He is an amazing entertainer and told us that he was celebrating 55 years in show business.  He sang, told many, many jokes which had the audience hooting with laughter, and even included some ventriloquism with a 'Diddy Man' character called 'Dicky Mint'.  I think he could have quite happily continued entertaining us for longer as he had incredible energy and enthusiasm and showed no sign of flagging (we did, towards the end of the second half). 
It seemed that a large percent of the audience were mature, because they are the ones who know him best, but I did spot a few people younger than me, which was encouraging.  It really was a masterclass in joke telling and in entertainment generally and I am very pleased that we had the opportunity to see him in action.
(photo from Daily Mail)

Monday, 4 July 2011

Plant combinations

I just thought I would share a couple of lovely plant combinations I noticed on my daily wander round the garden.  Above is a lovely trio of climbing rose 'New Dawn', Clematis 'Perle D'Azur' (flowering really well this year, not sure why, but very nice anyway) and Jasmine 'Clotted Cream'.  The jasmine and rose also have the added benefit of fragrance too.

Here is Hydrangea arborescens 'Annabelle' with Clematis 'Arabella' to the left and Clematis 'Etoile Violette' on the trellis at the back.  The Hydrangea has gone completely mad this year and has a huge number of flowers and is in danger of taking over the garden.  It is a beautiful plant though, so I just let it grow where it wants to.

Saturday, 2 July 2011

Mrs Gaskell - finished!

I have finally finished this biography of Mrs Gaskell and as I had been less than enthusiastic about it in a previous post, I thought it warranted another post.  Yes, it was extremely detailed and written in a scholarly way, as I said before.  There was a wealth of source material, used effectively and intelligently, and the author obviously liked her subject immensely.  There was plenty of analysis about each of Mrs Gaskell's novels which was very interesting, and as one of my favourite novels is Wives and Daughters, the analysis made me want to immediately re-read it.   However, initially, I found it hard going but was determined to finish it.  Having made it to the photographs in the middle of the book, things started to become much more interesting for me. Charlotte Bronte entered Mrs Gaskell's life and also various Pre-Raphaelite artists and eminent poets and writers of the day.  This made me much more interested and indeed, I started to really enjoy the book from that point onward.  My favourite part is a description of a meeting with Dante Gabriel Rossetti, the Pre-Raphaelite artist and poet, who they "got to know pretty well".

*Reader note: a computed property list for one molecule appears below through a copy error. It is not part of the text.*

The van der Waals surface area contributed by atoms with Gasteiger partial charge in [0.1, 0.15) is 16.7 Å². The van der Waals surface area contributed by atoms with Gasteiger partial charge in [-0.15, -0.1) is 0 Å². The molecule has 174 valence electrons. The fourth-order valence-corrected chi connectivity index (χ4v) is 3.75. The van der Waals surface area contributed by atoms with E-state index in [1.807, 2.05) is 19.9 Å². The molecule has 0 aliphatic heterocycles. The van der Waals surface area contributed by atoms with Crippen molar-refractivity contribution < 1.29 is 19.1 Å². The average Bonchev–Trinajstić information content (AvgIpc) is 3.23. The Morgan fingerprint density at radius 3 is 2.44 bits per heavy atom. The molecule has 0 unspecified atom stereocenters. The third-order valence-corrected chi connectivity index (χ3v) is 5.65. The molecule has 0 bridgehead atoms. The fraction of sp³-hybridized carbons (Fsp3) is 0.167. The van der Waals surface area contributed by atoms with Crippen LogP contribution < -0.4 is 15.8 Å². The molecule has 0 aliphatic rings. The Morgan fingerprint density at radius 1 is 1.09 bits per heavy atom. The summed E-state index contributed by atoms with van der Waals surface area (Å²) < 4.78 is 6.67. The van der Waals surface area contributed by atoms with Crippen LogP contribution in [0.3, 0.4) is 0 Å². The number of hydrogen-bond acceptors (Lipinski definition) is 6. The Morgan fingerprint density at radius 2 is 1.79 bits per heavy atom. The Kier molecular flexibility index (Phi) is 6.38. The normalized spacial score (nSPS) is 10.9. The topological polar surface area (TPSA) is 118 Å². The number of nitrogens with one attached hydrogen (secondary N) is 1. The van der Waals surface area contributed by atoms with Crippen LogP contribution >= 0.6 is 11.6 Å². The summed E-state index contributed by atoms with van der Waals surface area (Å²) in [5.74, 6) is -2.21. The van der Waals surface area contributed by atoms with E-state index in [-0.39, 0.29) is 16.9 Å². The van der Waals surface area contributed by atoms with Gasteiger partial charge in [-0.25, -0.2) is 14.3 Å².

"...always excepting the times when ladies with beautiful hair came in, when he was like the cat that turned into a lady, who jumped out of bed and ran after a mouse.  It did not signify what we were talking about or how agreeable I was; if a particular kind of reddish brown, crepe wavy hair came in, he was away in a moment, struggling for an introduction to the owner of the said head of hair.  He is not as mad as a March hare, but hair-mad."

There is also a lovely description of the possible origin of the word 'scrattling' by one of Mrs Gaskell's daughters (maybe Stella Gibbons knew about this and so included it in Cold Comfort Farm).
"Some cousins of Mama's very often had an old lady staying with them who was most inquisitive and if the cousins had been out of the room or were away from her for some time, on their return this old lady would make a point of saying "Well Mary and what have you been doing?" Mary told her, but in time this grew very tiresome, so they determined to invent a word which was to mean anything they chose.  So the next time the old lady asked her Everlasting question of "Well Mary and what have you been doing?" "Oh," said Mary, "I have been scrattling".  The old lady never liked to betray her ignorance of this word so she said, "Oh, scrattling have you and a very nice employment it is for you."
The second half of the book definitely redeemed it in my view and I am glad I decided to stick with it and finish it.